Monday 18 May 2015

Guest post by Shawna Reppert

Shawna Reppert is an award-winning author of fantasy and steampunk who keeps her readers up all night and makes them miss work deadlines.  Her fiction asks questions for which there are no easy answers while taking readers on a fine adventure that grips them heart and soul.  You can find her work on Amazon and follow her blog on her website (  You can friend her on Facebook and follow her on Twitter, where she posts an amazing array of geekery.  Shawna can also sometimes be found in medieval garb on a caparisoned horse, throwing javelins into innocent hay bales that never did anything to her.

Shawna has dropped by to talk about Urban Fantasy

Urban Fantasy: Fairytales for Today

The thing that most people forget about fairy tales is that they were born when once-upon-a-time was present-day. People did walk through the woods to Grandma’s house, because there was a lot more woods and a lot more walking. There were knights and woodcutters and chimneys that needed sweeping. Storytellers populated the tales of right-here-right-now with dragons and fairies, unicorns and werewolves.
From the gods and demigods of Greek myth to the Seelie and Unseelie courts of the Celts, from Coyote and Raven to the Japanese kitsune who were sometimes foxes and sometimes people, tales of miracles and magic exist in every culture. The human race seems to have developed with the idea that, for good or ill, magic could happen to anyone who wandered off the path in the fog, or took the short-cut through the woods, or made a bargain with a stranger they met at the crossroads. The universality of these tales would indicate that they serve some deep-seated need.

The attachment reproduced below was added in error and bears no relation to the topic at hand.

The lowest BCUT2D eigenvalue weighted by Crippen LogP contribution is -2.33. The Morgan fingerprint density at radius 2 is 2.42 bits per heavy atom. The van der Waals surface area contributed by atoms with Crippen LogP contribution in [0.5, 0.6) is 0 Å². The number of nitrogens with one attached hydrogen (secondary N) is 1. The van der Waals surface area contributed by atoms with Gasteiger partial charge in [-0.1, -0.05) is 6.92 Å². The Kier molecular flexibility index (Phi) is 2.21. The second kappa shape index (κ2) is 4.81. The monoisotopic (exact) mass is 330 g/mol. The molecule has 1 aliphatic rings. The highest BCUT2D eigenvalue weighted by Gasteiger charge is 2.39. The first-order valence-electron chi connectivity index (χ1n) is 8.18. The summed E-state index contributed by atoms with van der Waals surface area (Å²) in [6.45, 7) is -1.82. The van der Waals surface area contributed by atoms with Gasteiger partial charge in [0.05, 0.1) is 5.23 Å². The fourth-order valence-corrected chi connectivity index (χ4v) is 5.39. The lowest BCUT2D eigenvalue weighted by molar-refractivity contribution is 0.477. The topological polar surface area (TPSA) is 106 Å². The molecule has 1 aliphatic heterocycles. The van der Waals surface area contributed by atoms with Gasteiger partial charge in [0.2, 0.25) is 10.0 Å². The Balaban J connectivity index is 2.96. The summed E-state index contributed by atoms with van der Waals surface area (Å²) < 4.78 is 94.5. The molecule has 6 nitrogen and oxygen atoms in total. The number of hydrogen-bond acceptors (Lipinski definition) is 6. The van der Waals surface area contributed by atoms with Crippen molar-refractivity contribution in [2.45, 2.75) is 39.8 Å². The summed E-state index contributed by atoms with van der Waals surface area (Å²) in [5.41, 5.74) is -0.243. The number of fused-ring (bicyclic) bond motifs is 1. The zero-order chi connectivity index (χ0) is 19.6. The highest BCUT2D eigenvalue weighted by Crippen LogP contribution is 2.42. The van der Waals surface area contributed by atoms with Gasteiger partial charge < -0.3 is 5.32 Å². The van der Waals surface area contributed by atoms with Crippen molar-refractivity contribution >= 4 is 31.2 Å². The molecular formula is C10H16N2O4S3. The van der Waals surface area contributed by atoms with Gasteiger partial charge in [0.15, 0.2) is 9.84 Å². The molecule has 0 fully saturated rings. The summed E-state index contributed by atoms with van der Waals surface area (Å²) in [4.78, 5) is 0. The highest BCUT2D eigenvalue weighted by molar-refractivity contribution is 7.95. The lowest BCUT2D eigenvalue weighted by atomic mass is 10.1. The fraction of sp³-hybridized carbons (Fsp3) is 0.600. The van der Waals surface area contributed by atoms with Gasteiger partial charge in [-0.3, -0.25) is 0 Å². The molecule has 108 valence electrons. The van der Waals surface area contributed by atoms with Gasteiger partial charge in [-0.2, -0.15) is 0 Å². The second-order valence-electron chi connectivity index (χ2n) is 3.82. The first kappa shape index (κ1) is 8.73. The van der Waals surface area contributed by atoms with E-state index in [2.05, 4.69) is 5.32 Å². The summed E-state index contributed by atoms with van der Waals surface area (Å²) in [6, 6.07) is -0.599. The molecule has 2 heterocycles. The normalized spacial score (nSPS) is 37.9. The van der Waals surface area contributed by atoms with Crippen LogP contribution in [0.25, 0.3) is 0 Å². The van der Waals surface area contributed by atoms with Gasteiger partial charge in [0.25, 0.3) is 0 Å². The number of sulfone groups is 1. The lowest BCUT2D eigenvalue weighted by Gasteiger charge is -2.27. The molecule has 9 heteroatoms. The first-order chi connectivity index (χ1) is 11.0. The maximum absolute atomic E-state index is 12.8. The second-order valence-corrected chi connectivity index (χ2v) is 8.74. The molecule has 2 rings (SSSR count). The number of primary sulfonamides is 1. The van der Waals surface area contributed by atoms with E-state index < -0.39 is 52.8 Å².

In grade school, we were taught that the myths were humanity’s way of explaining things like how the sun moved across the sky before we discovered science. As an adult, I have come to believe that explanation to be somewhat limited.
I think that tales of wonder fulfill the human need to find a sense of magic in the world. Confronting the metaphorical dark powers in these tales teaches the soul courage to stand against the real evils of the world. Believing in elves and fairies for the space of a tale helps readers to see and appreciate the beauty of the real world when they surface from the book and look around them. I think the act of suspending disbelief to lose yourself in a tale of werewolves and vampires shakes something loose, leaves you open to seeing things in a new way.

We owe much to Tolkien for re-popularizing fantasy, but for too long writers and publishing houses got stuck in the idea that fantasy had to take place in the long-ago. Or else in the far future (any hard-SF devotee will tell you that Star Wars is space fantasy, not true science fiction. Which I personally consider part of its charm.) Now, don’t get me wrong. I love a good space fantasy as much as the next geek, and I could hardly criticize high fantasy as I write almost as much of that as I do contemporary. But people forgot that fairy tales, the antecedents of fantasy, were born when all the historical trappings were not historical at all. Mary Shelley’s Frankenstein has been called the first science fiction novel. It could also arguably be called the first contemporary fantasy. She set her tale in her own time period, and the ‘science’ bears as much resemblance to Merlin’s alchemy as it does anything else. Certainly the reanimated corpse resonates with myths or religious tales the world over.